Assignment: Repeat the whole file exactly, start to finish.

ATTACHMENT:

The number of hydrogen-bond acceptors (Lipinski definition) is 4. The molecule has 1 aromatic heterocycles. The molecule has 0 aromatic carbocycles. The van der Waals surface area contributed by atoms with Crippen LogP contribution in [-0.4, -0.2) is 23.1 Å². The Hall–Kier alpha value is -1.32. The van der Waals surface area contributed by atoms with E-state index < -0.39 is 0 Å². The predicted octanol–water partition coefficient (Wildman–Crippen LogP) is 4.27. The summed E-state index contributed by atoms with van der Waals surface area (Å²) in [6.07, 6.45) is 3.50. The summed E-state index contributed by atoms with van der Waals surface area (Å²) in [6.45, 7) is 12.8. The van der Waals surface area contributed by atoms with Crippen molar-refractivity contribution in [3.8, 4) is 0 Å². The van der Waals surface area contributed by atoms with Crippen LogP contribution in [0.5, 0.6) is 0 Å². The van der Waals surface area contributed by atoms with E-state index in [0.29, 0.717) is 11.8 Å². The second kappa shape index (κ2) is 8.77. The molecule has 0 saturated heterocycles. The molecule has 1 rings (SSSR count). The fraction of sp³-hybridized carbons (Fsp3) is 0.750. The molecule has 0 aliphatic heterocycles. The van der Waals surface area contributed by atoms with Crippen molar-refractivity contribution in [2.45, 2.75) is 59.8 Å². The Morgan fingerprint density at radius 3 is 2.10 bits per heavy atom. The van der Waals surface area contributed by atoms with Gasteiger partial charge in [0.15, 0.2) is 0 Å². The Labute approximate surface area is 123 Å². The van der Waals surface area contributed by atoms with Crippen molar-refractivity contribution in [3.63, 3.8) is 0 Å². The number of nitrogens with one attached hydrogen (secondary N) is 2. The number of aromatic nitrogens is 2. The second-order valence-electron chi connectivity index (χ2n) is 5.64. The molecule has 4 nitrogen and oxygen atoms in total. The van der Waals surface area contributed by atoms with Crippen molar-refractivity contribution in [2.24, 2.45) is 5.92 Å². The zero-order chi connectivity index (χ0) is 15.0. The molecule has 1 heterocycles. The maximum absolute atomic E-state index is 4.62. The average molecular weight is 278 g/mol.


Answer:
The number of hydrogen-bond acceptors (Lipinski definition) is 4. The molecule has 1 aromatic heterocycles. The molecule has 0 aromatic carbocycles. The van der Waals surface area contributed by atoms with Crippen LogP contribution in [-0.4, -0.2) is 23.1 Å². The Hall–Kier alpha value is -1.32. The van der Waals surface area contributed by atoms with E-state index < -0.39 is 0 Å². The predicted octanol–water partition coefficient (Wildman–Crippen LogP) is 4.27. The summed E-state index contributed by atoms with van der Waals surface area (Å²) in [6.07, 6.45) is 3.50. The summed E-state index contributed by atoms with van der Waals surface area (Å²) in [6.45, 7) is 12.8. The van der Waals surface area contributed by atoms with Crippen molar-refractivity contribution in [3.8, 4) is 0 Å². The van der Waals surface area contributed by atoms with Crippen LogP contribution in [0.5, 0.6) is 0 Å². The van der Waals surface area contributed by atoms with E-state index in [0.29, 0.717) is 11.8 Å². The second kappa shape index (κ2) is 8.77. The molecule has 0 saturated heterocycles. The molecule has 1 rings (SSSR count). The fraction of sp³-hybridized carbons (Fsp3) is 0.750. The molecule has 0 aliphatic heterocycles. The van der Waals surface area contributed by atoms with Crippen molar-refractivity contribution in [2.45, 2.75) is 59.8 Å². The Morgan fingerprint density at radius 3 is 2.10 bits per heavy atom. The van der Waals surface area contributed by atoms with Gasteiger partial charge in [0.15, 0.2) is 0 Å². The Labute approximate surface area is 123 Å². The van der Waals surface area contributed by atoms with Crippen molar-refractivity contribution in [3.63, 3.8) is 0 Å². The number of nitrogens with one attached hydrogen (secondary N) is 2. The number of aromatic nitrogens is 2. The second-order valence-electron chi connectivity index (χ2n) is 5.64. The molecule has 4 nitrogen and oxygen atoms in total. The van der Waals surface area contributed by atoms with Crippen molar-refractivity contribution in [2.24, 2.45) is 5.92 Å². The zero-order chi connectivity index (χ0) is 15.0. The molecule has 1 heterocycles. The maximum absolute atomic E-state index is 4.62. The average molecular weight is 278 g/mol.